Putting TRAC to Work
  Policy and Public Interest Groups
National Immigration Forum
April 11, 2018

U.S. House of Representatives Committee on Oversight and Government Reform Hearing on " A ‘Caravan’ of Illegal Immigrants: A Test of U.S. Borders "

For years, U.S. immigration courts have faced increasing backlogs. In FY 2017, there were 629,051 pending cases in the U.S. immigration court system. Consistent with the increasing caseloads in the immigration courts, asylum decisions were up sharply in FY 2017, with a total of 30,179 decided cases, a 35 percent increase from 22,312 cases resolved in FY 2016. This represented the largest number of decided asylum cases since FY 2005. Although asylum grants increased in FY 2017, denials increased even faster, with immigration courts denying 61.8 percent of asylum cases, up from 44.5 percent in FY 2012, marking the fifth consecutive year where the denial rate has increased. Of the asylum cases decided by U.S. immigration courts between FY 2012 and FY 2017, applicants from El Salvador, Honduras and Guatemala had some of the largest denial rates about79 percent, 78 percent and 75percent, respectively. The increasing denial rate corresponded with a larger share of asylum seekers who were unable to obtain legal representation. While in FY 2007, only 13.6 percent of asylum seekers were unrepresented, in FY 2017 the figure reached 20.6 percent. Without representation, asylum seekers are less likely to obtain favorable asylum rulings. Only 1 in 10 individuals wins his or her asylum petition in court.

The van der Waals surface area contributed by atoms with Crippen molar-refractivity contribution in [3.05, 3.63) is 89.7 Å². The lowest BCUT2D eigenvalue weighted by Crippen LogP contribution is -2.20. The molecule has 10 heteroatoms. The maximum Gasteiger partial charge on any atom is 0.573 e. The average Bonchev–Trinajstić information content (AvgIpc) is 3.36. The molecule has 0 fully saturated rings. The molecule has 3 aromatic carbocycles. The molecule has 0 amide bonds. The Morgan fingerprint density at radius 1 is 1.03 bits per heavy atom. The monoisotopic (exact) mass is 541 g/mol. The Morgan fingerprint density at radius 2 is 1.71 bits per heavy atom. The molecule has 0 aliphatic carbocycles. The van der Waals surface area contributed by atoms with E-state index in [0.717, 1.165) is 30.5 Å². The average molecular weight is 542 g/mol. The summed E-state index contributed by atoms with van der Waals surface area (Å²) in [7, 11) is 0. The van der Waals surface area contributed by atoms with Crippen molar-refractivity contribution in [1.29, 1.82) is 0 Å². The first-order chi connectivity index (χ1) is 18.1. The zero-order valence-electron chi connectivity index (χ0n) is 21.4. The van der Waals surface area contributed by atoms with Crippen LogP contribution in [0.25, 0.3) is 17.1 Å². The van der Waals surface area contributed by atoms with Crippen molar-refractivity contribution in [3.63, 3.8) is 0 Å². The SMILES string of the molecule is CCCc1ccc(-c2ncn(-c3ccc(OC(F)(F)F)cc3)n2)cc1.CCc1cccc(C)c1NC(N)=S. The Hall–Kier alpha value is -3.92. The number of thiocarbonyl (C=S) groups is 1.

Transactional Records Access Clearinghouse, Syracuse University
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